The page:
Where can I find more detailed analysis?

FP report

SoGive’s update on CATF [EA · GW]

Founders Pledge cost-effectiveness model for CATF

What does SoGive think?

Tentative rating: We assign a tentative rating of Gold under the SoGive rating methodology. (What this means is described further here).

SoGive has reviewed the Founder’s Pledge report and broadly agrees with its conclusions and cost-effectiveness estimates of CATF. We would encourage readers wanting a few more details to read this: Climate Change Executive Summary or the full report. Effective leadership and management are always important, and are particularly so for charities which engage in activities like lobbying and research, where the best path forward is often uncertain. SoGive, having interacted directly with CATF’s management as well as having seen their track record, has thus far had a positive impression of their ability. However, donors should note that a significant part of CATF’s current work is on nuclear technologies. Nuclear power carries with it a proliferation risk [1,2]. CATF’s nuclear work is currently concentrated only in regions which already possess both nuclear power and weapons technology (the USA, Europe, China), though this is not guaranteed to remain the case in future. The question of quantitatively comparing the climate change and nuclear proliferation effects of nuclear power, especially from the perspective of its effects on Global Catastrophic Risks, is an area in which we would very much like to see more research. Secondarily, more research on the risks around nuclear waste would also help, particularly in the context of radiological weapons.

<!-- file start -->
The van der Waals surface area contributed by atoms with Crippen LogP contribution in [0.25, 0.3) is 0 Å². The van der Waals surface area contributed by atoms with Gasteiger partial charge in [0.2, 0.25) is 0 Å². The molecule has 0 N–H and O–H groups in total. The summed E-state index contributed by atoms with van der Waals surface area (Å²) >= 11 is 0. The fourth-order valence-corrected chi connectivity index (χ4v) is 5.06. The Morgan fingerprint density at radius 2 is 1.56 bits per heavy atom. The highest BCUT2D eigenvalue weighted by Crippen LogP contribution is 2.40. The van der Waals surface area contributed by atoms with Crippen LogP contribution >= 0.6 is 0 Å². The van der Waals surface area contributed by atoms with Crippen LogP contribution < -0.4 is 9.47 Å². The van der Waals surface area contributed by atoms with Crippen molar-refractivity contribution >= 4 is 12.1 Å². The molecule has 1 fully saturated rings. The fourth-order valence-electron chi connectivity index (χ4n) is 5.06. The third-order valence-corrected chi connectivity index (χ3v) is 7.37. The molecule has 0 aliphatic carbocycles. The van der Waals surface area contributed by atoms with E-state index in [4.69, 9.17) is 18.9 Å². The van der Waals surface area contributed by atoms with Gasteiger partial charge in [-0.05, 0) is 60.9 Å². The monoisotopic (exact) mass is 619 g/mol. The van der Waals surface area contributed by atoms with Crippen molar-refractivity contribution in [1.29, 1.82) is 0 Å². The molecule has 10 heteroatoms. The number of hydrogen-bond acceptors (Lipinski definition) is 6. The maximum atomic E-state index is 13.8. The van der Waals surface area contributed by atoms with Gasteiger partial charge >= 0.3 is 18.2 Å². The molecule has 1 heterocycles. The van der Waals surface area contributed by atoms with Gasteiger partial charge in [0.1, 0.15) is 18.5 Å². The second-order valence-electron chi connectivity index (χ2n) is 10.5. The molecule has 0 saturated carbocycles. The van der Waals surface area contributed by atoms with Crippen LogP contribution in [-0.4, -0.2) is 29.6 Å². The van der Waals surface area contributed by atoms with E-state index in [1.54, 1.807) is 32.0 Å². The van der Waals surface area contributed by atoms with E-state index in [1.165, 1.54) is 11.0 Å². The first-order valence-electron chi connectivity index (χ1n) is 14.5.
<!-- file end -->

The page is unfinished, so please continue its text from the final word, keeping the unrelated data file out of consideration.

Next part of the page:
Information Technology and Innovation Foundation (ITIF)

What do they do?

ITIF is a think-tank focusing on issues at the intersection of technological innovation and public policy, one of which is clean energy. An organisation called Let’s Fund has been producing a series of write-ups of high risk high reward donation opportunities, one of which is donating to ITIF’s clean energy R&D work.

What makes them look unusually cost effective?